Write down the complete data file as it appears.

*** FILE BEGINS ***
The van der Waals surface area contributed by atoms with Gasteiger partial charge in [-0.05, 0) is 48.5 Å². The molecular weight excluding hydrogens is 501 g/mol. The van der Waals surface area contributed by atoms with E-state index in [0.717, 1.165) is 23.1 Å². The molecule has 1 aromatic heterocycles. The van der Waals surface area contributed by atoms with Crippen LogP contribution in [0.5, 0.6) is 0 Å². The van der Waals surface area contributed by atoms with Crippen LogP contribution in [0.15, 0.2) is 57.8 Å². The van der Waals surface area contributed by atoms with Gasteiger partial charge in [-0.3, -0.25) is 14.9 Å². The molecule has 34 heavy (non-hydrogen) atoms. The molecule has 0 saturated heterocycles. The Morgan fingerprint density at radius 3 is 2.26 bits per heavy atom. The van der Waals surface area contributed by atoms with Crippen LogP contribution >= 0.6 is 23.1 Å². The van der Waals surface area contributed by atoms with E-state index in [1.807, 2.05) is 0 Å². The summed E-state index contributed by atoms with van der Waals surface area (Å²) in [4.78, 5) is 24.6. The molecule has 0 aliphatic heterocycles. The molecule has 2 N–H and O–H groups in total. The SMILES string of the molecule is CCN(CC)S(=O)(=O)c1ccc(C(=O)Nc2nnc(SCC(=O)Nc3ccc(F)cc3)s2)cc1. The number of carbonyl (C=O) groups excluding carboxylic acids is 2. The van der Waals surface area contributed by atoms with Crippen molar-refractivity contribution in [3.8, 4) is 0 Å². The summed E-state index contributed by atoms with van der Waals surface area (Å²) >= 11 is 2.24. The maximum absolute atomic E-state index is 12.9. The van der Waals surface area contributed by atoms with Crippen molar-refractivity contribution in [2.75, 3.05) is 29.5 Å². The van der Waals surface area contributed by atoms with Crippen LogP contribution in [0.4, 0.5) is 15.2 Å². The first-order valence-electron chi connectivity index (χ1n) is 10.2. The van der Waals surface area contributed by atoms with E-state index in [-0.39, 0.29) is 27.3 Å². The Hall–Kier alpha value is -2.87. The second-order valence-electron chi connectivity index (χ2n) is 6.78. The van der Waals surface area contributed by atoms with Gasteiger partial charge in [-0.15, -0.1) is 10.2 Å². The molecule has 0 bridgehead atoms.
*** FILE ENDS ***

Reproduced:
The van der Waals surface area contributed by atoms with Gasteiger partial charge in [-0.05, 0) is 48.5 Å². The molecular weight excluding hydrogens is 501 g/mol. The van der Waals surface area contributed by atoms with E-state index in [0.717, 1.165) is 23.1 Å². The molecule has 1 aromatic heterocycles. The van der Waals surface area contributed by atoms with Crippen LogP contribution in [0.5, 0.6) is 0 Å². The van der Waals surface area contributed by atoms with Crippen LogP contribution in [0.15, 0.2) is 57.8 Å². The van der Waals surface area contributed by atoms with Gasteiger partial charge in [-0.3, -0.25) is 14.9 Å². The molecule has 34 heavy (non-hydrogen) atoms. The molecule has 0 saturated heterocycles. The Morgan fingerprint density at radius 3 is 2.26 bits per heavy atom. The van der Waals surface area contributed by atoms with Crippen LogP contribution >= 0.6 is 23.1 Å². The van der Waals surface area contributed by atoms with E-state index in [1.807, 2.05) is 0 Å². The summed E-state index contributed by atoms with van der Waals surface area (Å²) in [4.78, 5) is 24.6. The molecule has 0 aliphatic heterocycles. The molecule has 2 N–H and O–H groups in total. The SMILES string of the molecule is CCN(CC)S(=O)(=O)c1ccc(C(=O)Nc2nnc(SCC(=O)Nc3ccc(F)cc3)s2)cc1. The number of carbonyl (C=O) groups excluding carboxylic acids is 2. The van der Waals surface area contributed by atoms with Crippen molar-refractivity contribution in [3.8, 4) is 0 Å². The summed E-state index contributed by atoms with van der Waals surface area (Å²) >= 11 is 2.24. The maximum absolute atomic E-state index is 12.9. The van der Waals surface area contributed by atoms with Crippen molar-refractivity contribution in [2.75, 3.05) is 29.5 Å². The van der Waals surface area contributed by atoms with Crippen LogP contribution in [0.4, 0.5) is 15.2 Å². The first-order valence-electron chi connectivity index (χ1n) is 10.2. The van der Waals surface area contributed by atoms with E-state index in [-0.39, 0.29) is 27.3 Å². The Hall–Kier alpha value is -2.87. The second-order valence-electron chi connectivity index (χ2n) is 6.78. The van der Waals surface area contributed by atoms with Gasteiger partial charge in [-0.15, -0.1) is 10.2 Å². The molecule has 0 bridgehead atoms.